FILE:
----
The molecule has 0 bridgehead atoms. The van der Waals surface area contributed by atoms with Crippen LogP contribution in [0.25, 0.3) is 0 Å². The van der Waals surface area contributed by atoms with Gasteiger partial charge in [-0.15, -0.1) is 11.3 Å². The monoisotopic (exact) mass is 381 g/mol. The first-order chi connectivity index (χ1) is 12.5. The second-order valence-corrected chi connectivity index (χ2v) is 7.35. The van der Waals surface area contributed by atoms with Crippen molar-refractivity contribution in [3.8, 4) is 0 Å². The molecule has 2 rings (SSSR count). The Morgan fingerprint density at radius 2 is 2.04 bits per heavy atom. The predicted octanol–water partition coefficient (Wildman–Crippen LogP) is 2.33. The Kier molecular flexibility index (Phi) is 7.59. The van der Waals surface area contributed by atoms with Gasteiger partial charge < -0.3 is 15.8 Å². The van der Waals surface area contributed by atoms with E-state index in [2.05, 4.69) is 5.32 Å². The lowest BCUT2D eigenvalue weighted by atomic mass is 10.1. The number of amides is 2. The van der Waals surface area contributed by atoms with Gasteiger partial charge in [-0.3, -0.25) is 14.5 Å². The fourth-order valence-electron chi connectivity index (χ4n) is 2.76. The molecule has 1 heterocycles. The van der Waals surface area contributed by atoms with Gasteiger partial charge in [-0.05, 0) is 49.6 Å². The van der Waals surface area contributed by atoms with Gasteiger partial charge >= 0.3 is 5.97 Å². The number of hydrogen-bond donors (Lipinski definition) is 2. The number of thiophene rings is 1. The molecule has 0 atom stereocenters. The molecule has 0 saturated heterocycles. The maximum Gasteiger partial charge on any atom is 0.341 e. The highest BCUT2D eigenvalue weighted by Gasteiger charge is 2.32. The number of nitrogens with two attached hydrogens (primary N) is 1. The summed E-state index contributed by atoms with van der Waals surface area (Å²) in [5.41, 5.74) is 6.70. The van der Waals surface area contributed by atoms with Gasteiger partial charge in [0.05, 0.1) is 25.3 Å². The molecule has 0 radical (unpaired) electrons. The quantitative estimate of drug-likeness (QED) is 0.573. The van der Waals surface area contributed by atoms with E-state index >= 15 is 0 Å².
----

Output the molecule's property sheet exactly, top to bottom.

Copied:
The molecule has 0 bridgehead atoms. The van der Waals surface area contributed by atoms with Crippen LogP contribution in [0.25, 0.3) is 0 Å². The van der Waals surface area contributed by atoms with Gasteiger partial charge in [-0.15, -0.1) is 11.3 Å². The monoisotopic (exact) mass is 381 g/mol. The first-order chi connectivity index (χ1) is 12.5. The second-order valence-corrected chi connectivity index (χ2v) is 7.35. The van der Waals surface area contributed by atoms with Crippen molar-refractivity contribution in [3.8, 4) is 0 Å². The molecule has 2 rings (SSSR count). The Morgan fingerprint density at radius 2 is 2.04 bits per heavy atom. The predicted octanol–water partition coefficient (Wildman–Crippen LogP) is 2.33. The Kier molecular flexibility index (Phi) is 7.59. The van der Waals surface area contributed by atoms with Gasteiger partial charge < -0.3 is 15.8 Å². The van der Waals surface area contributed by atoms with E-state index in [2.05, 4.69) is 5.32 Å². The lowest BCUT2D eigenvalue weighted by atomic mass is 10.1. The number of amides is 2. The van der Waals surface area contributed by atoms with Gasteiger partial charge in [-0.3, -0.25) is 14.5 Å². The fourth-order valence-electron chi connectivity index (χ4n) is 2.76. The molecule has 1 heterocycles. The van der Waals surface area contributed by atoms with Gasteiger partial charge in [-0.05, 0) is 49.6 Å². The van der Waals surface area contributed by atoms with Gasteiger partial charge >= 0.3 is 5.97 Å². The number of hydrogen-bond donors (Lipinski definition) is 2. The number of thiophene rings is 1. The molecule has 0 atom stereocenters. The molecule has 0 saturated heterocycles. The maximum Gasteiger partial charge on any atom is 0.341 e. The highest BCUT2D eigenvalue weighted by Gasteiger charge is 2.32. The number of nitrogens with two attached hydrogens (primary N) is 1. The summed E-state index contributed by atoms with van der Waals surface area (Å²) in [5.41, 5.74) is 6.70. The van der Waals surface area contributed by atoms with Gasteiger partial charge in [0.05, 0.1) is 25.3 Å². The molecule has 0 radical (unpaired) electrons. The quantitative estimate of drug-likeness (QED) is 0.573. The van der Waals surface area contributed by atoms with E-state index >= 15 is 0 Å².